Coach Jim Hayford doesn’t change his Seattle University men’s basketball starting lineup often, but he decided to try something different for the start of the Western Athletic Conference slate.

He put 6-foot junior Aaron Nettles into the starting shooting guard spot that 6-5 Delante Jones had occupied in hopes of giving the Redhawks an offensive boost.

Nettles, the former four-year starter at Seattle Prep, responded immediately.

In the WAC opener, Nettles scored 17 points in a 90-86 triple overtime loss at Kansas City, his career most over an NCAA Division I team. He was 5 for 9 from three-point range while the rest of the team was 1 for 21.

Nettles stayed in the starting lineup, with Seattle U winning 86-54 at Chicago State after trailing by 10 points, then winning 83-50 at home Saturday against Utah Valley.

So there is no doubt that Nettles, perhaps the best team’s best three-point shooter, will stay in the starting lineup when Seattle U (9-9, 2-1) hosts Texas-Rio Grande Valley (6-10, 2-1) on Thursday and defending WAC champion New Mexico State (12-6, 3-0) on Saturday.

“It has been the best for both of them,” Hayford said. “Delante has improved coming off the bench. … In the last two games, we’ve had 14 and 11 threes. We’ve had more field-goal attempts from (three-point) range and Terrell Brown’s assist numbers have gone up. We were trying to find a little more balance because we were a little too drive heavy.”

Advertising

Nettles helps give the Redhawks that balance, and he is doing it in front of his hometown fans.

He committed early to Seattle U under then-coach Cameron Dollar, who was fired before Nettles’ freshman year. Nettles was the first player Hayford talked to after becoming coach.

“When Dollar got fired, I didn’t know where I would end up,” Nettles said. “I didn’t necessarily want to play for a coach who didn’t know who I was. But coach Hayford came to my school and sat down in my high school coach’s office. He expressed their interest and that they would love to have me here. He saw me play a couple of times, and from then on, I felt it was the right place still.”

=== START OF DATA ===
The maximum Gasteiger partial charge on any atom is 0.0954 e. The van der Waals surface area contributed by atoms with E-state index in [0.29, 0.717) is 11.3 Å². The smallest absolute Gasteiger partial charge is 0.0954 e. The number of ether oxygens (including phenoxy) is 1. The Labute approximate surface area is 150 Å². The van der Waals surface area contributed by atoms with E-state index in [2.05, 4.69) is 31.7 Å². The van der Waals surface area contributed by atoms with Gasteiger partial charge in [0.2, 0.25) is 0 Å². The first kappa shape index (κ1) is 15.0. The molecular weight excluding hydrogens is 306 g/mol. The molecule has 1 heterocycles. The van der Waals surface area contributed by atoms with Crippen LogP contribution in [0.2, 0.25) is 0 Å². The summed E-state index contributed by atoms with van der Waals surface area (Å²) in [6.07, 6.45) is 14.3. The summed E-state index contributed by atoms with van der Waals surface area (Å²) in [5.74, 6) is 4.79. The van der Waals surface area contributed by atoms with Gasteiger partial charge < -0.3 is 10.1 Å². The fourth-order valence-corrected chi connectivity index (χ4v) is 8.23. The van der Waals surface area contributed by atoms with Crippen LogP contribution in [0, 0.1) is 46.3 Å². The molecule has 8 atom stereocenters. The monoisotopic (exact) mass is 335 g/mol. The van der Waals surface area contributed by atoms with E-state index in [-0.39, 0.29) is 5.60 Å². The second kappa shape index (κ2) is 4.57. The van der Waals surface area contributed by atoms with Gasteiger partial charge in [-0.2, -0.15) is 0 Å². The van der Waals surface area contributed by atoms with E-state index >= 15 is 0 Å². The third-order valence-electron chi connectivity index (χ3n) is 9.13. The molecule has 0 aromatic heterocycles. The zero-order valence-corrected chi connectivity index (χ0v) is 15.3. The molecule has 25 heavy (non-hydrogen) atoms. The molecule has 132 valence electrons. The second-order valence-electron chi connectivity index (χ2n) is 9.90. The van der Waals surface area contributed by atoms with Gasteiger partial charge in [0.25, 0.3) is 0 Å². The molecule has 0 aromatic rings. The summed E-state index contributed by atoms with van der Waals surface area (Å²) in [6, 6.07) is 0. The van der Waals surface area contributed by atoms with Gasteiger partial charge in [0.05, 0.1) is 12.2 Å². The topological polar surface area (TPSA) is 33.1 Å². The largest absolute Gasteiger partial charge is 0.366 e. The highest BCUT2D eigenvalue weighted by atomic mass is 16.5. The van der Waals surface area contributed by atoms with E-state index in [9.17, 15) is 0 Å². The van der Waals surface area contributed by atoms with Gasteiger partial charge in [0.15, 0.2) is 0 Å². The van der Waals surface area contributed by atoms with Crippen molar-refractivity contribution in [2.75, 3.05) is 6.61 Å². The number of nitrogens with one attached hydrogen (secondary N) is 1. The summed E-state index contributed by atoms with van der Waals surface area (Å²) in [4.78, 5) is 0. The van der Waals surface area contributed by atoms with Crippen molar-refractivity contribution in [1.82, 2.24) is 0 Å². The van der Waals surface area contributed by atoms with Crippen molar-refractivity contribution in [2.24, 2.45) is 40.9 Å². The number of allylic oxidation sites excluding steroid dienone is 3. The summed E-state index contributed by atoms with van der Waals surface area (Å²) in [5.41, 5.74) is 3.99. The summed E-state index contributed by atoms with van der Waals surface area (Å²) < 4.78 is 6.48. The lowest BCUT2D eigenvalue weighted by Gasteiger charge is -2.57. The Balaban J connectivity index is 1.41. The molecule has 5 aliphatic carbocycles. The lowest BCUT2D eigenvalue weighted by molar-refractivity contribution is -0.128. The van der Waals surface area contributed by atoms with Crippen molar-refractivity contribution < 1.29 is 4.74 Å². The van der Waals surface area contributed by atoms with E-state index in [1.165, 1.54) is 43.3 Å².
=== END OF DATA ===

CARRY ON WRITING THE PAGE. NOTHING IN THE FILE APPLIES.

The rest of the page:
Nettles averaged 2.6 points while averaging 7.6 minutes as a freshman. Last season, he averaged 3.1 points and 12.1 minutes.

Everything is up this season, except turnovers. He is averaging 6.5 points in 20.9 minutes. In the past three games as a starter, he is averaging 10 points, 3.3 rebounds and 1.3 steals per game, and has gone 8 of 18 from three-point range.

“It wasn’t always great mentally (not playing a lot), but it was put your head down and work,” he said. “If something’s not right, hard work is going to pay off. I knew that hard work would eventually come to light.”

Advertising

That hard work is paying off now. But even when he isn’t playing, Nettles finds other ways to help his team.

“The thing about Aaron is he is a natural leader,” Hayford said. “He’s just naturally positive, so he’s the ultimate teammate guy. I thought his freshman year he really embraced, ‘I got these older guys around me, and I’m going to be the best energy on the bench,’ and he still does that. He’ll start, then come to the bench and be the best energy guy. He is always a team-first guy.”

Said Nettles: “If I can’t be in the game, the best way I can contribute is to be energetic on the bench.”

Most often now, you will see Nettles on the court. His comfort level has risen dramatically.

“I’ve gotten the mistakes out of the way and now I am just playing basketball,” he said.

And he gets to play in front of family and friends, joining former Garfield player Brown as one of two starters in the backcourt from Seattle.

“My parents, and my sister and brother, they come to every game,” he said.

Next season, Nettles could find himself playing more at point guard with senior Morgan Means leaving, but his focus is on this season. He said the Redhawks “can be as good as we want us to be.”

“It’s going to be on us,” he said. “We have the talent to do special things. A WAC championship is always the end of the goal and we can see it. And as long as we can envision that, and we’re coming to work every single day, I can see us winning it.”